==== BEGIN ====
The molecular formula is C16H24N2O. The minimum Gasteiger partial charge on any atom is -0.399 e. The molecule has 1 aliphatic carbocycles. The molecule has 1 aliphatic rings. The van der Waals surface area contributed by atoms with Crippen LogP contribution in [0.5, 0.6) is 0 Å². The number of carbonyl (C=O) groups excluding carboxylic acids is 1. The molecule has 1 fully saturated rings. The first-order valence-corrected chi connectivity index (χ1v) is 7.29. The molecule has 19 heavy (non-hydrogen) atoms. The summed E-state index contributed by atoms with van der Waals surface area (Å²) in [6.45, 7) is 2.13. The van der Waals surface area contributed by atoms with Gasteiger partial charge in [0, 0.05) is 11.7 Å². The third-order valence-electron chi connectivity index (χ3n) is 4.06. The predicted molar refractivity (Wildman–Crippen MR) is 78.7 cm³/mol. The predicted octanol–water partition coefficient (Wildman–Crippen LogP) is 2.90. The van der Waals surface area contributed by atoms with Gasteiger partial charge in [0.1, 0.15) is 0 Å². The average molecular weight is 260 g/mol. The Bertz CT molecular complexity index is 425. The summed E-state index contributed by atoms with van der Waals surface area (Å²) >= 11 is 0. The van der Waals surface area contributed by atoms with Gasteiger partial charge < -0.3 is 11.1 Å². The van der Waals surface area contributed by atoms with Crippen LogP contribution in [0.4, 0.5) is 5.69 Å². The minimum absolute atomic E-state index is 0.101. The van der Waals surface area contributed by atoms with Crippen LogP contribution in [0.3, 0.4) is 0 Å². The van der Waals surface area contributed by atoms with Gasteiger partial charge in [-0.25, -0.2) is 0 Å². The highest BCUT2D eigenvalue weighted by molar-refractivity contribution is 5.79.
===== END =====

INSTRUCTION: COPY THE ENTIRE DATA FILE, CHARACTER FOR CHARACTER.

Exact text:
The molecular formula is C16H24N2O. The minimum Gasteiger partial charge on any atom is -0.399 e. The molecule has 1 aliphatic carbocycles. The molecule has 1 aliphatic rings. The van der Waals surface area contributed by atoms with Crippen LogP contribution in [0.5, 0.6) is 0 Å². The number of carbonyl (C=O) groups excluding carboxylic acids is 1. The molecule has 1 fully saturated rings. The first-order valence-corrected chi connectivity index (χ1v) is 7.29. The molecule has 19 heavy (non-hydrogen) atoms. The summed E-state index contributed by atoms with van der Waals surface area (Å²) in [6.45, 7) is 2.13. The van der Waals surface area contributed by atoms with Gasteiger partial charge in [0, 0.05) is 11.7 Å². The third-order valence-electron chi connectivity index (χ3n) is 4.06. The predicted molar refractivity (Wildman–Crippen MR) is 78.7 cm³/mol. The predicted octanol–water partition coefficient (Wildman–Crippen LogP) is 2.90. The van der Waals surface area contributed by atoms with Gasteiger partial charge in [0.1, 0.15) is 0 Å². The average molecular weight is 260 g/mol. The Bertz CT molecular complexity index is 425. The summed E-state index contributed by atoms with van der Waals surface area (Å²) >= 11 is 0. The van der Waals surface area contributed by atoms with Gasteiger partial charge < -0.3 is 11.1 Å². The van der Waals surface area contributed by atoms with Crippen LogP contribution in [0.4, 0.5) is 5.69 Å². The minimum absolute atomic E-state index is 0.101. The van der Waals surface area contributed by atoms with Crippen LogP contribution in [0.3, 0.4) is 0 Å². The van der Waals surface area contributed by atoms with Gasteiger partial charge in [-0.25, -0.2) is 0 Å². The highest BCUT2D eigenvalue weighted by molar-refractivity contribution is 5.79.